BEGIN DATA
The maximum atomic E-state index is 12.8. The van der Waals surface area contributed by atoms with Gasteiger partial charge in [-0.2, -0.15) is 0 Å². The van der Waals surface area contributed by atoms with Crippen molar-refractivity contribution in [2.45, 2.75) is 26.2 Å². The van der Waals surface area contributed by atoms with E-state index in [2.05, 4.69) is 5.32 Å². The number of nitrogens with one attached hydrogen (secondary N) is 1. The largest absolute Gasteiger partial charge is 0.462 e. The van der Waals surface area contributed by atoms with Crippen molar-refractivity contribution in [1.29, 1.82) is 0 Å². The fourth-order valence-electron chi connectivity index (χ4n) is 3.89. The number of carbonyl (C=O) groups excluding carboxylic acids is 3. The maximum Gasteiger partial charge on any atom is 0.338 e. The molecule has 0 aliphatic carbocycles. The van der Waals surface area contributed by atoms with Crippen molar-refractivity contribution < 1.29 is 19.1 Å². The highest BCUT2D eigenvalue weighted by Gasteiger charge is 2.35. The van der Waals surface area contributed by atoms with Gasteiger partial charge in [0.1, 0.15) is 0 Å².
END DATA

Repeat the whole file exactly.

The maximum atomic E-state index is 12.8. The van der Waals surface area contributed by atoms with Gasteiger partial charge in [-0.2, -0.15) is 0 Å². The van der Waals surface area contributed by atoms with Crippen molar-refractivity contribution in [2.45, 2.75) is 26.2 Å². The van der Waals surface area contributed by atoms with E-state index in [2.05, 4.69) is 5.32 Å². The number of nitrogens with one attached hydrogen (secondary N) is 1. The largest absolute Gasteiger partial charge is 0.462 e. The van der Waals surface area contributed by atoms with Crippen molar-refractivity contribution in [1.29, 1.82) is 0 Å². The fourth-order valence-electron chi connectivity index (χ4n) is 3.89. The number of carbonyl (C=O) groups excluding carboxylic acids is 3. The maximum Gasteiger partial charge on any atom is 0.338 e. The molecule has 0 aliphatic carbocycles. The van der Waals surface area contributed by atoms with Crippen molar-refractivity contribution < 1.29 is 19.1 Å². The highest BCUT2D eigenvalue weighted by Gasteiger charge is 2.35. The van der Waals surface area contributed by atoms with Gasteiger partial charge in [0.1, 0.15) is 0 Å².